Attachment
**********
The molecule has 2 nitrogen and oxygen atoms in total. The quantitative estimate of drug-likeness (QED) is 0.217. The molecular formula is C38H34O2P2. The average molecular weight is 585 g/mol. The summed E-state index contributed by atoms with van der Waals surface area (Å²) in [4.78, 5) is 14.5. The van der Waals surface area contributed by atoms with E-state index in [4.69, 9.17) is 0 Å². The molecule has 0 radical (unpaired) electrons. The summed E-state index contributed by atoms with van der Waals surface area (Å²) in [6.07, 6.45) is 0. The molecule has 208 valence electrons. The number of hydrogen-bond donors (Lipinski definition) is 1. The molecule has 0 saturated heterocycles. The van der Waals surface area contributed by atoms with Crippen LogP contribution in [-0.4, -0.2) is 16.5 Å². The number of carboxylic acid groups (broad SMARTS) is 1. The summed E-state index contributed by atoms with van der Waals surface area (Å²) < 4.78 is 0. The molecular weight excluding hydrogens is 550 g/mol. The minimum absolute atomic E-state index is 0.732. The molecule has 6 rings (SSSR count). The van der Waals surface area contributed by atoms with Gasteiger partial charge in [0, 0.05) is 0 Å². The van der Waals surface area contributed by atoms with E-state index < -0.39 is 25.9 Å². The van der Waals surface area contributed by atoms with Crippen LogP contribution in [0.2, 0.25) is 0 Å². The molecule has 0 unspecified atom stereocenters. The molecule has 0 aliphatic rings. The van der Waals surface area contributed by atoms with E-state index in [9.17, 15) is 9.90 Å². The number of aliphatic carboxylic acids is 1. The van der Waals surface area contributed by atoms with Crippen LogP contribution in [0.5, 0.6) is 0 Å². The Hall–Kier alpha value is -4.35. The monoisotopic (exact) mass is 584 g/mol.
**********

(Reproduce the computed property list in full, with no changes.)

The molecule has 2 nitrogen and oxygen atoms in total. The quantitative estimate of drug-likeness (QED) is 0.217. The molecular formula is C38H34O2P2. The average molecular weight is 585 g/mol. The summed E-state index contributed by atoms with van der Waals surface area (Å²) in [4.78, 5) is 14.5. The van der Waals surface area contributed by atoms with E-state index in [4.69, 9.17) is 0 Å². The molecule has 0 radical (unpaired) electrons. The summed E-state index contributed by atoms with van der Waals surface area (Å²) in [6.07, 6.45) is 0. The molecule has 208 valence electrons. The number of hydrogen-bond donors (Lipinski definition) is 1. The molecule has 0 saturated heterocycles. The van der Waals surface area contributed by atoms with Crippen LogP contribution in [-0.4, -0.2) is 16.5 Å². The number of carboxylic acid groups (broad SMARTS) is 1. The summed E-state index contributed by atoms with van der Waals surface area (Å²) < 4.78 is 0. The molecular weight excluding hydrogens is 550 g/mol. The minimum absolute atomic E-state index is 0.732. The molecule has 6 rings (SSSR count). The van der Waals surface area contributed by atoms with Gasteiger partial charge in [0, 0.05) is 0 Å². The van der Waals surface area contributed by atoms with E-state index < -0.39 is 25.9 Å². The van der Waals surface area contributed by atoms with Crippen LogP contribution in [0.2, 0.25) is 0 Å². The molecule has 0 unspecified atom stereocenters. The molecule has 0 aliphatic rings. The van der Waals surface area contributed by atoms with E-state index in [9.17, 15) is 9.90 Å². The number of aliphatic carboxylic acids is 1. The van der Waals surface area contributed by atoms with Crippen LogP contribution in [0.5, 0.6) is 0 Å². The Hall–Kier alpha value is -4.35. The monoisotopic (exact) mass is 584 g/mol.